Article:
Feb. 19, 2020
One of the issues surrounding the Coronavirus is lost revenue and hence lower profits. Apple is reporting supply constraints, Starbucks has closed the majority of their Chinese stores and so the list goes on.
But here's the question. Which purchases are simple deferred and which never happen?
Supposedly large ticket items such as an iPhone or white appliance will simple be bought later. So lost sales now come up later. But this is 100% true. Say your phone was lost. You need a new one now, not in a month so maybe instead of Apple you get a Samsung, or a cheaper Apple that is in stock.
With consumables the story is very different. If I don't have that coffee or lunch today, it doesn't get held over till tomorrow. That sale is lost. So Starbucks suffers more than Apple.
Another point is for example the Mobile World Conference in Barcelona has been cancelled and this is not deferred. The event supposedly brings in some Euro500million in spending over the three days. That money is gone, it'll be spent at home, so the city loses out.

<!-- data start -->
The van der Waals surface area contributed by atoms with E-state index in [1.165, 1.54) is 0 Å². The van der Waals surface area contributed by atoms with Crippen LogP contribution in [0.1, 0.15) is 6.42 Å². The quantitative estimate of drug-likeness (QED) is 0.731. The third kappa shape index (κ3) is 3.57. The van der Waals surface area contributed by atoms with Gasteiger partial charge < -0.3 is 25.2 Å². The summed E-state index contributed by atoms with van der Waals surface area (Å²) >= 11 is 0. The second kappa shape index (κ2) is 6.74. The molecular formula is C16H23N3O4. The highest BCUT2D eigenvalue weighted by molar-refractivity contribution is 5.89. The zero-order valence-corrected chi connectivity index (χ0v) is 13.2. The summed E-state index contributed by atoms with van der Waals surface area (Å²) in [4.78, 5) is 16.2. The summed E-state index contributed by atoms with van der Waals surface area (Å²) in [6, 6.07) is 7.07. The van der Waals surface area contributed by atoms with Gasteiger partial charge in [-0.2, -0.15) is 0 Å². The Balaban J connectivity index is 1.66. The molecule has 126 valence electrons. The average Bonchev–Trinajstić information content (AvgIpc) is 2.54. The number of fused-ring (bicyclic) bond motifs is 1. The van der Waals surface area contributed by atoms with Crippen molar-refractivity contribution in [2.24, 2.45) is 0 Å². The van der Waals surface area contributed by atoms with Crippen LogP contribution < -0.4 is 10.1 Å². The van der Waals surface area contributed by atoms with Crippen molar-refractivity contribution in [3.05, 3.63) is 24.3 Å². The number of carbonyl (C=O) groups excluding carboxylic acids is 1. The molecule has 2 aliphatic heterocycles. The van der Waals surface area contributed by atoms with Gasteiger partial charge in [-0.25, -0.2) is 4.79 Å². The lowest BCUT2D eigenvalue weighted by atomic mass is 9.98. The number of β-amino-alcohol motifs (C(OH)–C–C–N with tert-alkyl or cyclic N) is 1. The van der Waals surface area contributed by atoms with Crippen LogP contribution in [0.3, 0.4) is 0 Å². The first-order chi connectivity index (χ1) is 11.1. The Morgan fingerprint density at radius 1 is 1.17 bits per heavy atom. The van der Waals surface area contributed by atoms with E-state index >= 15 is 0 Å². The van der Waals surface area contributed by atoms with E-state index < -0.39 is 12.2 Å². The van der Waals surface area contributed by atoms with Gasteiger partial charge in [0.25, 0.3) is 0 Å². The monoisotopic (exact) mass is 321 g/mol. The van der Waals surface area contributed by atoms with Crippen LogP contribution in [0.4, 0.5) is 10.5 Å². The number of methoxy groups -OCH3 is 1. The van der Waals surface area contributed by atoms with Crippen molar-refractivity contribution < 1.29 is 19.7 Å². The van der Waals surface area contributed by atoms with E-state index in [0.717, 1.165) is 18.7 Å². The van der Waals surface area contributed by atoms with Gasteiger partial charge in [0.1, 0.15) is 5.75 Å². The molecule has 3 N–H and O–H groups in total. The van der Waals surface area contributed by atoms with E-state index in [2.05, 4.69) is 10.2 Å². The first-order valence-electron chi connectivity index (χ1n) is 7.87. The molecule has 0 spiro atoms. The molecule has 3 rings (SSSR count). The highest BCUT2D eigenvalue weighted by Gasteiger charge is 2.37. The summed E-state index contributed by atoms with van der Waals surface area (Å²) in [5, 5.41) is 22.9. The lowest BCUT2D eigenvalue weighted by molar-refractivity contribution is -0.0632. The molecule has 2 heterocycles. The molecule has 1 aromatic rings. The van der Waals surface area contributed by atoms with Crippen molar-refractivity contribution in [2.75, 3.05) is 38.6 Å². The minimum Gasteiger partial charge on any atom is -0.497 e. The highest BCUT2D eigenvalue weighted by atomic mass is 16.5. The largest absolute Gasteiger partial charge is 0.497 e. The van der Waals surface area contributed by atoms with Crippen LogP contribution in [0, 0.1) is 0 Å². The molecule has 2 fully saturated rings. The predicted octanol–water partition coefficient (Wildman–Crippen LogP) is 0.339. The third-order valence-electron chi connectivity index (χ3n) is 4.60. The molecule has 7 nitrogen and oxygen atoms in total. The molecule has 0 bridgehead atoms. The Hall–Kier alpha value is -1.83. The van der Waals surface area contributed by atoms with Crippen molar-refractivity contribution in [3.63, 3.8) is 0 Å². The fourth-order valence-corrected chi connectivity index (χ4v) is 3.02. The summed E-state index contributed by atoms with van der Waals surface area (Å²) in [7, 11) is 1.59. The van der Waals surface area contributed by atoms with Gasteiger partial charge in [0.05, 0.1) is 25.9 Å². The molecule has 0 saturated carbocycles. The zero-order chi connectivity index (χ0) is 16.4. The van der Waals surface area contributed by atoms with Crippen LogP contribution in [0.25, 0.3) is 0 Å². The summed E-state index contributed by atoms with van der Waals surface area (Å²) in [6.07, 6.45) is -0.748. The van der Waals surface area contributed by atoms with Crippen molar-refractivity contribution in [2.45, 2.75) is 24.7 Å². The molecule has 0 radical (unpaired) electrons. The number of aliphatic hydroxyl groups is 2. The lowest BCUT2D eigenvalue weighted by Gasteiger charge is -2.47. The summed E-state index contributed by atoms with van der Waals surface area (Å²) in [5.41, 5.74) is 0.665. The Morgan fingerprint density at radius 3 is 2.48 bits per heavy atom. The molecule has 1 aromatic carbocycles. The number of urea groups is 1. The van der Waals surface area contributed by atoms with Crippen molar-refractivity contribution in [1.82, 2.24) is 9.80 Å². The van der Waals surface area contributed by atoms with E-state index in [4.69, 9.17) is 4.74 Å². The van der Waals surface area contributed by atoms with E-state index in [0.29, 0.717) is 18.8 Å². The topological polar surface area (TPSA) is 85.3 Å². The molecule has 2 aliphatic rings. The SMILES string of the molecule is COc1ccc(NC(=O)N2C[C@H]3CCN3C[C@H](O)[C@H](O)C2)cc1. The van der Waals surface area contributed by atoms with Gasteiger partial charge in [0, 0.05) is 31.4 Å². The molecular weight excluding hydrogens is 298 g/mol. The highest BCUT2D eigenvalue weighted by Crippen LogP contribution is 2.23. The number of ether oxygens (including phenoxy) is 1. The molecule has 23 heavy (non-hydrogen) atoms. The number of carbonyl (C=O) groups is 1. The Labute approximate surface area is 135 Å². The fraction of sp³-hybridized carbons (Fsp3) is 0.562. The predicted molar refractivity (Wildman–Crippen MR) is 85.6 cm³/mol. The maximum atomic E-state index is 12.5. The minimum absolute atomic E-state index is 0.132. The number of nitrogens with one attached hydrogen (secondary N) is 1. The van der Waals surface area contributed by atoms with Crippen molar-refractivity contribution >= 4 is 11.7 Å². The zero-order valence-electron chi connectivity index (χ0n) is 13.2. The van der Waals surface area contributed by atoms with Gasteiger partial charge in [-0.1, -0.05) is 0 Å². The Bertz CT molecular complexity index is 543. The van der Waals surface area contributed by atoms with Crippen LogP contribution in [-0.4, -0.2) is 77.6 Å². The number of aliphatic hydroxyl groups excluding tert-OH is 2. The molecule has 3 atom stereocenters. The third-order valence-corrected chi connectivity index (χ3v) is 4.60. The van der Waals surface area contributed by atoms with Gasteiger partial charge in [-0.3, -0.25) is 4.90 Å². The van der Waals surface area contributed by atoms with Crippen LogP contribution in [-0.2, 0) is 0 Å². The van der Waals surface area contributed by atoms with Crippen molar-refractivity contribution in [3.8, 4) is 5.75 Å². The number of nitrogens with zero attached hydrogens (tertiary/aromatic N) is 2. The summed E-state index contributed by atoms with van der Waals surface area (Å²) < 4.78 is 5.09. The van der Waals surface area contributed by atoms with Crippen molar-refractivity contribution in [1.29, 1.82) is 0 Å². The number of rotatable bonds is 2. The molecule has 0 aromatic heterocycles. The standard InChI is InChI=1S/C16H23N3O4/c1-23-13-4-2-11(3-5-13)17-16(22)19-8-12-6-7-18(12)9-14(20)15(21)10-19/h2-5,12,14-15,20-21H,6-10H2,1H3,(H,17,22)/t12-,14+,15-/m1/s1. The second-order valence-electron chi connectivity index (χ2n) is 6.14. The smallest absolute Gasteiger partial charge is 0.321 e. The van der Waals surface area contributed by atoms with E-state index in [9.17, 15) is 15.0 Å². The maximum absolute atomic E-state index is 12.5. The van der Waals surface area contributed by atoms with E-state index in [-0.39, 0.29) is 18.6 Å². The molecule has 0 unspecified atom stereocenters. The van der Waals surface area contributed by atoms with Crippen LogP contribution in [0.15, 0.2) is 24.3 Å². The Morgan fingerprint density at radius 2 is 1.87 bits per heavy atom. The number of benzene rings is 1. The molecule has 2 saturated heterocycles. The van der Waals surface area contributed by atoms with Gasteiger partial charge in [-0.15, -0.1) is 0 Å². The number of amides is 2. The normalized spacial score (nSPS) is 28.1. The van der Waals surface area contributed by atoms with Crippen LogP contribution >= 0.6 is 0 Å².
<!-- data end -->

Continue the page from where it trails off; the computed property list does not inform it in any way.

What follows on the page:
But if you don't buy your consumable today and have left over lunch at home, where does the 'saved' money go? Do we still see a surge later, but maybe in big ticket items if we've saved enough from deferred lunch dates an coffees? Or does it get properly saved into a bank account?
What about hourly paid workers? No work = no pay. They will be hurt, albeit company will benefit as lower expenses while closed.
Point is, the money to be spent will surely be spent.
Maybe different timing and maybe different product or location. But that money doesn't disappear. So absent of the Coronavirus becoming a lot lot worse, any hit is merely short term and could be followed by an equally short burst of spending? Sure some spending will be lost, but not much?
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